Because “misery” loves company, I feel compelled to share those experiences that most resonated with me. Lock down your bucket lists before reading on or you may find your list of must-do travel experiences growing too.

matera cave hotelsCaving
Did you know you can spend the night in an ancient cave in Italy? Neither did I until I started researching unusual things to do in the country. But once I read about the Matera cave hotels I was hooked. The idea of staying in a cave some ancient human may have slept in (but also having indoor plumbing!) is amazing to me. And the photos of the hotels with low-hanging stone ceilings, claw-foot bathtubs and candle-lit niches … all I can say is, I’ve definitely got to get there someday.

See More Amazing Italy Experiences

costa rica jungle lodgeCall of the Jungle
I don’t know what it says about me, but I’m way more excited by the thought of staying in a jungle eco-lodge (or the aforementioned caves) than a posh, five-star hotel. And though I always knew Costa Rica was the destination for eco-travelers, I didn’t realize how funky and fun-sounding the lodges there are. Like the Pacuare Jungle Lodge, which you can only get to via a whitewater rafting trip or a gondola ride. Talk about the middle of the jungle!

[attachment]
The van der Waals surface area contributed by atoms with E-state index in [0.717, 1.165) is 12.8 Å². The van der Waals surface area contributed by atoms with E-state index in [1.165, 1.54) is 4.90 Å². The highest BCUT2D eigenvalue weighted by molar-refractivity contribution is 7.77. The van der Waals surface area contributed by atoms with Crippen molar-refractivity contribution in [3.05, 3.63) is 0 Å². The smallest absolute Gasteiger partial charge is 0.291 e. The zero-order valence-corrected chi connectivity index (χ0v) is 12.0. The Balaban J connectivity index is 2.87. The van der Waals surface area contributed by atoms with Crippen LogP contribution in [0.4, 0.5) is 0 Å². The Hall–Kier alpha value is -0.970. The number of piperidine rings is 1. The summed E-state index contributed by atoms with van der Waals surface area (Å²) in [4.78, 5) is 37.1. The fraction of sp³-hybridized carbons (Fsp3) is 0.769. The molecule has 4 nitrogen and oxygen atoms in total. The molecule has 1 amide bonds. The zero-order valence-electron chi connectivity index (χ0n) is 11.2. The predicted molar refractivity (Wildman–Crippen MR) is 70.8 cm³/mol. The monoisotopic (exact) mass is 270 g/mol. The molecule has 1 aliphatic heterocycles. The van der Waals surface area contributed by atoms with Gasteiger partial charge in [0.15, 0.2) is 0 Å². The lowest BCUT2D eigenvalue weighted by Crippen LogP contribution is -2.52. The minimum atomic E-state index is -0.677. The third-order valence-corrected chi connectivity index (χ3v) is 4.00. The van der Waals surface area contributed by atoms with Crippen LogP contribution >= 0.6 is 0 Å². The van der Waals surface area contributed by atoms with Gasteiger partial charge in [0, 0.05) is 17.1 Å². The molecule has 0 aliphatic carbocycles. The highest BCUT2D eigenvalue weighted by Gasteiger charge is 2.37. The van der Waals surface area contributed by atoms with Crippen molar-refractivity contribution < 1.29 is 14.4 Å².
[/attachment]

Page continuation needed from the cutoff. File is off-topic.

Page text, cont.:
Check Out Other Exotic Things to Do in Costa Rica

ireland bargingBarging Right In
I readily admit I’m a bit of a Celtophile. Ireland is one of my favorite countries. I’ve been there four times and intend to go back again (and again!). But I thought I was pretty familiar with all the country had to offer until I wrote the 12 Best Ireland Experiences slideshow. I had no idea you could travel the country’s waterways on your own! Imagine steering your own barge peacefully along the river from near Dublin down to the Waterford area. Read a book, wave to the locals walking along the water, stop in a village for a brew at the neighborhood pub. What a lovely way to see Ireland’s picturesque towns and villages!